I got up this morning and climbed into my boots and blue jeans. As I headed out to catch my horse in the cold and drizzly morning, I saw a rainbow that extended from the mountain, to the barn ahead of me. I thought about how truly blessed we are, to live at the end of the rainbow.
I watched their breath rise, as the horses ate their grain, waiting to be saddled. The warm and familiar smells of the barn comforted me, as I pulled my gloves on. We loaded 8 horses in the trailer, and set off for the corner of the ranch, to bring in a pasture full of weanlings to be processed again.
We unloaded and stepped astride, while the boss took the truck and trailer to the corrals, where we would all meet up.
We split up into pairs and spread out across the massive pasture, looking for calves. The grass, and sagebrush was belly deep and more in some places. I spotted a couple of calves to the west of me, and Wimpy and I headed that way to bump them down to the main herd. I spotted a large group of about 60 or so in the sage brush, so we trotted across a couple of irrigation ditches and up above and beyond them to push them down. After awhile, another rider met up with me, and eventually all the calves were together in one group. I looked up and saw it storming on the snow-covered peaks above us, as a cold brisk wind bit at my ears. Pulling my silk scarf up around my face, we fell into an easy gait beside the herd. Coaxing, and pushing and bumping and guiding, we finally brought about 850 head into the corrals.
One calf was badly bloated, his stomach distended on both sides until he looked like a balloon in the cartoon, Shrek. We left him behind and two of the cowboys went back with the horse trailer and picked him up. A sharp knife was plunged behind his ribs to relieve the build up of gas, and you could see his visible relief. A drastic measure, to be sure, as there is always a danger of infection, but without the treatment, death is certain, as the heart and lungs are increasingly compressed. The body is truly an amazing thing, and it is certain that we are fearfully and wonderfully made. The fact that living creatures can recover from such drastic insult to their body, is nothing short of miraculous to me, and it happens every day.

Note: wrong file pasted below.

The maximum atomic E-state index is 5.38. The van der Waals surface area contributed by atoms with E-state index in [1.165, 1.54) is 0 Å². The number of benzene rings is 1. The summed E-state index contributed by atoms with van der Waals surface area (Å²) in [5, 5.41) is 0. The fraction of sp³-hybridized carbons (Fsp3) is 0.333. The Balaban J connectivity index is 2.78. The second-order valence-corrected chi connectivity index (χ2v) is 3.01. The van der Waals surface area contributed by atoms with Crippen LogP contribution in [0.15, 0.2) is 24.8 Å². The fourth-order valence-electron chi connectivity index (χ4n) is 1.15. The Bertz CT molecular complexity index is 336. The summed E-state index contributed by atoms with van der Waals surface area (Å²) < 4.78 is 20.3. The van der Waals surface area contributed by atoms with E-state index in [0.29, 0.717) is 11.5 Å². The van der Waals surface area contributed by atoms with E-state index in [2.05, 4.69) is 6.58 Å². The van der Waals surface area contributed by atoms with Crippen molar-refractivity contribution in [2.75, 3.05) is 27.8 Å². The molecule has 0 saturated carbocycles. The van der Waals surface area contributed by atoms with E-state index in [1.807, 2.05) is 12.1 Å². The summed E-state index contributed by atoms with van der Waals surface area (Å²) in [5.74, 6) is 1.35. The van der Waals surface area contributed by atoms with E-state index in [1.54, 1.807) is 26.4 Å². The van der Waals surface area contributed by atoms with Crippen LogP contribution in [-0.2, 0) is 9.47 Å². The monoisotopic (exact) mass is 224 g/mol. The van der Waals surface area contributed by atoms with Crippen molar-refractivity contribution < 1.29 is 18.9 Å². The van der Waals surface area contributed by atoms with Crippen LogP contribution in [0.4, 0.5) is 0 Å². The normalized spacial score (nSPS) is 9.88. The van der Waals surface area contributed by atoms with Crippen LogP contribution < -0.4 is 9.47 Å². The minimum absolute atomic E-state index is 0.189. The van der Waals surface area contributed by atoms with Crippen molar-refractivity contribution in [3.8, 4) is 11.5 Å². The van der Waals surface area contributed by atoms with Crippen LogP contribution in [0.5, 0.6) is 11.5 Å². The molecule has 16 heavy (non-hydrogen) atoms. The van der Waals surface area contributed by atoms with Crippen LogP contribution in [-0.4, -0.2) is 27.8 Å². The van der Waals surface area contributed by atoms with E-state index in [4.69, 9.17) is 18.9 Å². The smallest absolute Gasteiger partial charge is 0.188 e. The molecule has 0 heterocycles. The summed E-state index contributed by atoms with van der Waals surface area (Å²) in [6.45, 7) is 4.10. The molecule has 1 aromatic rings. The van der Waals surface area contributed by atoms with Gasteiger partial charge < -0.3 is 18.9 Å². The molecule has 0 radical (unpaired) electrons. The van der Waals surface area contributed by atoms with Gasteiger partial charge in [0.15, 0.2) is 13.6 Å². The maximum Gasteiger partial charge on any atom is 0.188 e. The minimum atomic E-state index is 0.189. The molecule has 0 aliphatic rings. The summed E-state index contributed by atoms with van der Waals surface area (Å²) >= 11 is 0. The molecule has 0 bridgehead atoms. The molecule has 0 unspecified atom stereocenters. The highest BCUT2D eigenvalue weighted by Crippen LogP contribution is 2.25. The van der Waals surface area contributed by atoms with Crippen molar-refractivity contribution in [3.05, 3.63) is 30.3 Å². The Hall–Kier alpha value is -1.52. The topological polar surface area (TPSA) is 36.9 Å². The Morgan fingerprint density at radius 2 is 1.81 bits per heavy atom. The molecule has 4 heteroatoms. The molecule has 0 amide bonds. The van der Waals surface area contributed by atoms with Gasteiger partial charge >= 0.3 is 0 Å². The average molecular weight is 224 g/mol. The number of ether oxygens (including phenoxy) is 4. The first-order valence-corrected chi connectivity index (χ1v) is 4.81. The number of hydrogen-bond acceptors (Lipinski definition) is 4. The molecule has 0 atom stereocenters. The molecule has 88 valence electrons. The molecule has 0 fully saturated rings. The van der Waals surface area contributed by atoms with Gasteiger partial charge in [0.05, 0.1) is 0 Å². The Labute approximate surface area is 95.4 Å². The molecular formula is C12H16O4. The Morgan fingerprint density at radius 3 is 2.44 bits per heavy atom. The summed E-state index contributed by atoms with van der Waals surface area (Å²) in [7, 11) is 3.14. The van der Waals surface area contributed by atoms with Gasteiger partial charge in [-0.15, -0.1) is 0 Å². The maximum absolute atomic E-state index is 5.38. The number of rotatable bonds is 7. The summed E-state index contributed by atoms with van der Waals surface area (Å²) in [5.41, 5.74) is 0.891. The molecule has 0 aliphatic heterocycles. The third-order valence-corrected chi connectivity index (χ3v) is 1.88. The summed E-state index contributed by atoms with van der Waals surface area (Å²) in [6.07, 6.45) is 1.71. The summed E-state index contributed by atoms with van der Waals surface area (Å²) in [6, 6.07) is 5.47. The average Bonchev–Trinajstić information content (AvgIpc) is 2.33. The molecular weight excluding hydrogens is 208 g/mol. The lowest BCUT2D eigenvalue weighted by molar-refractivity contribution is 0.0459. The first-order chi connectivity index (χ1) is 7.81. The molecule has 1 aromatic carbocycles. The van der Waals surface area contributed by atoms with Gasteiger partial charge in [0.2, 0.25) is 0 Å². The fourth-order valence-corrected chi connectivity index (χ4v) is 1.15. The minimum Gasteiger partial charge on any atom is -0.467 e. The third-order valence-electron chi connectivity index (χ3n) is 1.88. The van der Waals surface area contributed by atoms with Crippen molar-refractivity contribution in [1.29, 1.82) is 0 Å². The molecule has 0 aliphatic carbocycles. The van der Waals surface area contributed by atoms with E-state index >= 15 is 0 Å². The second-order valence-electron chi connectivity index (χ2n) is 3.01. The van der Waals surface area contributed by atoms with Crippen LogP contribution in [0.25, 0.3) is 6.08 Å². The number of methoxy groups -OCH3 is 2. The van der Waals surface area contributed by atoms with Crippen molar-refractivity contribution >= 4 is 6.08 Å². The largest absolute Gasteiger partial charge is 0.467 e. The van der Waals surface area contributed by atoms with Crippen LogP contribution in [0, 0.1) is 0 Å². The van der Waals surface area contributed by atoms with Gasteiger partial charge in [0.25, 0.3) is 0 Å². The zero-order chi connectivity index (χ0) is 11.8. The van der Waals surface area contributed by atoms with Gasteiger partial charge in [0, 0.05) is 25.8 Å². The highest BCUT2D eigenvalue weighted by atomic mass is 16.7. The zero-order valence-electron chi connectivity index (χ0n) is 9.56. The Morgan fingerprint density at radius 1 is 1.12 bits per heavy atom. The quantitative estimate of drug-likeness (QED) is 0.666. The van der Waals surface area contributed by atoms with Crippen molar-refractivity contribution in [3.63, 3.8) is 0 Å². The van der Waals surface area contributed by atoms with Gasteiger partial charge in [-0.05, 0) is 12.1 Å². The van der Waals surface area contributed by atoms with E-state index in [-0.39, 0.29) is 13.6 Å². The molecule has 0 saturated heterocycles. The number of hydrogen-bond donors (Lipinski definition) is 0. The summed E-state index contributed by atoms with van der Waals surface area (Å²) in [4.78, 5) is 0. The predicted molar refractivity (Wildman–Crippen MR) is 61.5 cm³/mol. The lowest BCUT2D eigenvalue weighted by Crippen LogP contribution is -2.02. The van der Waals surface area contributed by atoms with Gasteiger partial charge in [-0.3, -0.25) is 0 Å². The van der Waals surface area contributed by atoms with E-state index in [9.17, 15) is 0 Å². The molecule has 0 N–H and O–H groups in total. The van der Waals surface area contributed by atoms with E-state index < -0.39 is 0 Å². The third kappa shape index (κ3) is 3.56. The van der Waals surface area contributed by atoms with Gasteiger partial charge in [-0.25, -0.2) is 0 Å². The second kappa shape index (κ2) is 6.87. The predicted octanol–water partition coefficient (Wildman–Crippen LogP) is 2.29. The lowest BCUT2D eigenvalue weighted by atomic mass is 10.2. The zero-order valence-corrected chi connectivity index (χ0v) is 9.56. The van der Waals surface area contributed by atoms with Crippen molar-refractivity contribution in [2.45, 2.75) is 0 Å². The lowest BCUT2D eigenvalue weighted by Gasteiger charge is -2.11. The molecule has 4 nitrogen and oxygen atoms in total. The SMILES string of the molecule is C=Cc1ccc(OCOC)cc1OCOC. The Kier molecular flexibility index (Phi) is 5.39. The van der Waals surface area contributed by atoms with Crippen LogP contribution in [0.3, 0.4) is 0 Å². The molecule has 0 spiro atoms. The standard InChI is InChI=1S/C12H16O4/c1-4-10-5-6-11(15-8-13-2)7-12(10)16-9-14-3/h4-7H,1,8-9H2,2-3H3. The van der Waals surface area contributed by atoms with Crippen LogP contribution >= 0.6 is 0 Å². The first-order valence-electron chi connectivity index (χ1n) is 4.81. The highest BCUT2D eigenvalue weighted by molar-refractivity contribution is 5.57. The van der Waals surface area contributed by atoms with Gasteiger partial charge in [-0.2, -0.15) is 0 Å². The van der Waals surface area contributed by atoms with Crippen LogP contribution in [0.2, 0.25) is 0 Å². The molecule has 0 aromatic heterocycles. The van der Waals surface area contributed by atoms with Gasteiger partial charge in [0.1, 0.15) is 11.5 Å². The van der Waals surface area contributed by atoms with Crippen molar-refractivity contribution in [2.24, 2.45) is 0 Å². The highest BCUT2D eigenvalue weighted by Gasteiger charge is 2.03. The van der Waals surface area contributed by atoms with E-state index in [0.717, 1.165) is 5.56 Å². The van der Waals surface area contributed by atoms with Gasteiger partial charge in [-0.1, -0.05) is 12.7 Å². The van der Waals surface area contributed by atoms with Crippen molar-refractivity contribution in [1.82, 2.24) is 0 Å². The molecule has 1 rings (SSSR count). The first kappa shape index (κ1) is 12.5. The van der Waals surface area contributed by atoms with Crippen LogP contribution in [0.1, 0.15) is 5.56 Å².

The morning went quickly, as we ran calves thru the chute, separating those who might be getting sick, or weak, to bring back and place in the pasture behind our house, where they can be kept under closer supervision.
Two cowboys ran the hydraulic headgate, giving vaccines, and antibiotics when needed, two more worked the chute pushing calves forward and another worked the alley and brought ten at a time to push through the chutes. I worked the corral, bringing 40-50 head at a time to keep the alley full. During the slow moments, I drank in the beauty around me. The valley we live in is large, and is surrounded by mountains. To the west is the 10,000 ft fault block, whose peaks are covered with snow year round. To the south, looms a range only slightly smaller, and to the east are the windswept and barren hills that connect to the Sheephead Range. The cloud formations here are unique, as are our weather patterns. Unlike the rest of Oregon, we get little annual rainfall. Most of our water comes from the snow runoff on the mountains above, and springs below. The water here never leaves the valley.
Heavy dark clouds covered most of the sky and bright shafts of light broke through here and there like windows to heaven. When the sun hit us, we could immediately feel its warmth, but the moments were brief and we relied on our heavy gloves and jackets to keep us warm. Tipping our heads to allow the brims of our hats to keep the worst of the bitter wind off of our faces, the crew kept up the rhythm of the work, with professionalism, competency, and the easy going camaraderie that are characteristic of the American Cowboy.
What a privilege to live among them.